The visitor does not need to become a member of AskPhilosophers to submit a question; there is a form where they can describe their question as well as a list with guidelines about how to better express themselves and after that, the questions get answered by a team of special panelists (for each panelist there is a brief resume as well as a tag cloud with the questions for which they have provided answers).
ArtWEEN is a social network about art for both private users and institutions that started operating in 2008. Every member is able to create personal networks with other members or groups and have discussions with them; when creating a profile members state which genre of art they are mostly interested in (modern art, renaissance, contemporary art, photography etc.)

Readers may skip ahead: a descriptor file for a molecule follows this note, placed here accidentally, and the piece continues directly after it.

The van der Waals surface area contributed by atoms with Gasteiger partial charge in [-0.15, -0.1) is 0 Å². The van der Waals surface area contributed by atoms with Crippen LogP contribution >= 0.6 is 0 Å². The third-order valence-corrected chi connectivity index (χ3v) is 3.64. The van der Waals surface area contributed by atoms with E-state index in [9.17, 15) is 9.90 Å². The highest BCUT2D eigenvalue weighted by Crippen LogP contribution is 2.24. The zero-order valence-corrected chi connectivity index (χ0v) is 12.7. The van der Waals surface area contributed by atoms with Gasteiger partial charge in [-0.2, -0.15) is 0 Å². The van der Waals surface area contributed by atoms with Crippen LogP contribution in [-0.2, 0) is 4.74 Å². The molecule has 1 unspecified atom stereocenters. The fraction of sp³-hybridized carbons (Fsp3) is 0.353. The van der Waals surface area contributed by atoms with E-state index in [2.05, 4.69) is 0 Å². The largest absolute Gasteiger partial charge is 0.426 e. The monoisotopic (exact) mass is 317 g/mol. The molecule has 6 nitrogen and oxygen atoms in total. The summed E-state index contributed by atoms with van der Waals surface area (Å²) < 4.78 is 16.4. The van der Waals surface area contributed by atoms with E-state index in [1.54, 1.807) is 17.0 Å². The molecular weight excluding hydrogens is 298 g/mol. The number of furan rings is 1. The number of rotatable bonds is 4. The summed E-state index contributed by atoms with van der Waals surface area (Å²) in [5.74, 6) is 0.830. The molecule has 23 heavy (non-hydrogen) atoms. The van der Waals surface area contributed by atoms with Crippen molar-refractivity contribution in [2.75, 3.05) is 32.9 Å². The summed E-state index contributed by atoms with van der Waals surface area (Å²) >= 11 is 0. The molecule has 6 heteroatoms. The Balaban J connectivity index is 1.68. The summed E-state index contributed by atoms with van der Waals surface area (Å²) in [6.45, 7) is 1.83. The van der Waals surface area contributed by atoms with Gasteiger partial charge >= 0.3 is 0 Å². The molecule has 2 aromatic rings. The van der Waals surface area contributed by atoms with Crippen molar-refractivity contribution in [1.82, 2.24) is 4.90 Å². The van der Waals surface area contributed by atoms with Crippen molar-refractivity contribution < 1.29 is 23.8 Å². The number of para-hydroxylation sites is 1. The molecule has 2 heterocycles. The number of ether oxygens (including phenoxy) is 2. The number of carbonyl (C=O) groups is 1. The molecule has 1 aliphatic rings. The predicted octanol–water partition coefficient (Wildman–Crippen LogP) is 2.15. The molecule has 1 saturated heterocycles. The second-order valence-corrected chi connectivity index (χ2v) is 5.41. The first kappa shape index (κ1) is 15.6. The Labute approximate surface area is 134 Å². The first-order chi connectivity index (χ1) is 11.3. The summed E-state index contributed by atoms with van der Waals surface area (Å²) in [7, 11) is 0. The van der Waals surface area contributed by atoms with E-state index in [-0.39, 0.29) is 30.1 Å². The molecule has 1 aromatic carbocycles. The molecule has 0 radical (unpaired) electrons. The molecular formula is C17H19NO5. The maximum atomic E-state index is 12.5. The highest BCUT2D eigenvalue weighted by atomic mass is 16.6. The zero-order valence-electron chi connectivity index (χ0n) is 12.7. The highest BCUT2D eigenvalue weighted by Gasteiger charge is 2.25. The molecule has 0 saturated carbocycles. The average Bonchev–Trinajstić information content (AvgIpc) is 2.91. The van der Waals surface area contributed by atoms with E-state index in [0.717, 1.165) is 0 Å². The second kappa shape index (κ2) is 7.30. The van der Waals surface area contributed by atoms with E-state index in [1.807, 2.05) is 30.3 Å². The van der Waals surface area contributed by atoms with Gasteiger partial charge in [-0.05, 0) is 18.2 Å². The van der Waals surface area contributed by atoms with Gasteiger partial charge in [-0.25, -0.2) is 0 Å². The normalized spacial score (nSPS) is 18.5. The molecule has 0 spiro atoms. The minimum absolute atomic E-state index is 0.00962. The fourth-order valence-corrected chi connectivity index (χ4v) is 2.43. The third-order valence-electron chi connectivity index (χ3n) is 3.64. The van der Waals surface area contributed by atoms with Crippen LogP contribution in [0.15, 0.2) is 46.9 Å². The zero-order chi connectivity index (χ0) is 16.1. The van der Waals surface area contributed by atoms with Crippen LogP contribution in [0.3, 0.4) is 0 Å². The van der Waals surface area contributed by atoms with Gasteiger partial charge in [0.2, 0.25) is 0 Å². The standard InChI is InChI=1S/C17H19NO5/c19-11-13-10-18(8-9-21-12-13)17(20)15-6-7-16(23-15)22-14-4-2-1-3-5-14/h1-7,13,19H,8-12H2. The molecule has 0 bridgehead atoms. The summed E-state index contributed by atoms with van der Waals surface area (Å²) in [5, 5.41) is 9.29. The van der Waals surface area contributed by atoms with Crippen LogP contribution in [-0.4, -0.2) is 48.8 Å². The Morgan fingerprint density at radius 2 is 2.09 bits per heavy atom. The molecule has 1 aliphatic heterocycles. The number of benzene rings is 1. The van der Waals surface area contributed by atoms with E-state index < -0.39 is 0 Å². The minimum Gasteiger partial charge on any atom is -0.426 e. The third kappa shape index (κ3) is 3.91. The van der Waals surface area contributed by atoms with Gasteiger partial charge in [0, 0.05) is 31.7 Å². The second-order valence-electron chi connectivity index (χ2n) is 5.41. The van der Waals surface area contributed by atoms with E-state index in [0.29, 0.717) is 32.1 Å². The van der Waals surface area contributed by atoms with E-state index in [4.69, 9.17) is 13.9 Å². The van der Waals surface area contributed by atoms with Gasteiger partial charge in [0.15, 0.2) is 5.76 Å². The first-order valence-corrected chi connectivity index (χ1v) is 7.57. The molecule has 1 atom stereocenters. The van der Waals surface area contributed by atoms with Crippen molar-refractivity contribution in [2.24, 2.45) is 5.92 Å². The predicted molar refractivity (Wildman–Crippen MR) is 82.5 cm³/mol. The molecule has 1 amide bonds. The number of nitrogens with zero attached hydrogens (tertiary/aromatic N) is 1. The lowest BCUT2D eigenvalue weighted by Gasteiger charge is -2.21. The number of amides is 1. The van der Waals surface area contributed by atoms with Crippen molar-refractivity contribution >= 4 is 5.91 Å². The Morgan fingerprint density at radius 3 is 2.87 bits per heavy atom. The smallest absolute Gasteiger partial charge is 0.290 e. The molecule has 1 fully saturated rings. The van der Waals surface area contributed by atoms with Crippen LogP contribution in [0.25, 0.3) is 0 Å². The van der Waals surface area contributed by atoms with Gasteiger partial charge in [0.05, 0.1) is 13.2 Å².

Besides artists, on the web site there are also profiles of galleries that include exhibitions they hold or have held in the past, of other cultural institutions such as museums, of art students and of individuals who are just interested in art. Although the site’s design appears amateurish, the community behind it is considerably large containing more than 10,000 members and more than 70,000 works of art with new members and artworks been added on a daily basis; besides the above, a section with classified ads for artwork sales or collaboration requests is also available.